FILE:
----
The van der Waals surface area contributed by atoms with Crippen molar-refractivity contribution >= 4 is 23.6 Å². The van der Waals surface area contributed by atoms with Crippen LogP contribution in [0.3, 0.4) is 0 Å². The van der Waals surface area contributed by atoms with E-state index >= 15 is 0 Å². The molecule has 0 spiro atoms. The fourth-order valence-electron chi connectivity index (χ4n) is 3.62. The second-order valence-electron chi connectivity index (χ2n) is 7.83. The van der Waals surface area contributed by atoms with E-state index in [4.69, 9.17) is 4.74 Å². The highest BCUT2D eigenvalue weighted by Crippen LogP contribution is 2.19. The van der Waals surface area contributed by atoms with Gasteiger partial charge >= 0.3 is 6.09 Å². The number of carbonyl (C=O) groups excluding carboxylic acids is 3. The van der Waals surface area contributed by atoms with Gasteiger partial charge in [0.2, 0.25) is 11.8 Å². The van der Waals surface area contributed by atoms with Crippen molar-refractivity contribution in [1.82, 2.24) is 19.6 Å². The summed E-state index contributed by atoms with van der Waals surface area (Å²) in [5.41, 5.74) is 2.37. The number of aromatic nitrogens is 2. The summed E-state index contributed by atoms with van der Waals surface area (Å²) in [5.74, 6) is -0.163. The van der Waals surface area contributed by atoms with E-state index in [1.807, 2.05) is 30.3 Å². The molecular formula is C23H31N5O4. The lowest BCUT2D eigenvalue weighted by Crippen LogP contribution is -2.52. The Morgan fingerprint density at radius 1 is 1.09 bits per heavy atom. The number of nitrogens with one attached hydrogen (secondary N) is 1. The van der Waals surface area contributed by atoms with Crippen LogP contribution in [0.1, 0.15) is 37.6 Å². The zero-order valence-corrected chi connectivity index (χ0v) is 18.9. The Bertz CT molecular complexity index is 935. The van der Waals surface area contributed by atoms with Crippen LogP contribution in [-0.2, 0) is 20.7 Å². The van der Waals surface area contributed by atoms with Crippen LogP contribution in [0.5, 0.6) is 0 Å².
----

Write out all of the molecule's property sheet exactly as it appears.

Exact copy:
The van der Waals surface area contributed by atoms with Crippen molar-refractivity contribution >= 4 is 23.6 Å². The van der Waals surface area contributed by atoms with Crippen LogP contribution in [0.3, 0.4) is 0 Å². The van der Waals surface area contributed by atoms with E-state index >= 15 is 0 Å². The molecule has 0 spiro atoms. The fourth-order valence-electron chi connectivity index (χ4n) is 3.62. The second-order valence-electron chi connectivity index (χ2n) is 7.83. The van der Waals surface area contributed by atoms with E-state index in [4.69, 9.17) is 4.74 Å². The highest BCUT2D eigenvalue weighted by Crippen LogP contribution is 2.19. The van der Waals surface area contributed by atoms with Gasteiger partial charge >= 0.3 is 6.09 Å². The number of carbonyl (C=O) groups excluding carboxylic acids is 3. The van der Waals surface area contributed by atoms with Gasteiger partial charge in [0.2, 0.25) is 11.8 Å². The van der Waals surface area contributed by atoms with Crippen molar-refractivity contribution in [1.82, 2.24) is 19.6 Å². The summed E-state index contributed by atoms with van der Waals surface area (Å²) in [5.41, 5.74) is 2.37. The number of aromatic nitrogens is 2. The summed E-state index contributed by atoms with van der Waals surface area (Å²) in [5.74, 6) is -0.163. The van der Waals surface area contributed by atoms with E-state index in [1.807, 2.05) is 30.3 Å². The molecular formula is C23H31N5O4. The lowest BCUT2D eigenvalue weighted by Crippen LogP contribution is -2.52. The Morgan fingerprint density at radius 1 is 1.09 bits per heavy atom. The number of nitrogens with one attached hydrogen (secondary N) is 1. The van der Waals surface area contributed by atoms with Crippen LogP contribution in [0.1, 0.15) is 37.6 Å². The zero-order valence-corrected chi connectivity index (χ0v) is 18.9. The Bertz CT molecular complexity index is 935. The van der Waals surface area contributed by atoms with Crippen LogP contribution in [-0.2, 0) is 20.7 Å². The van der Waals surface area contributed by atoms with Crippen LogP contribution in [0.5, 0.6) is 0 Å².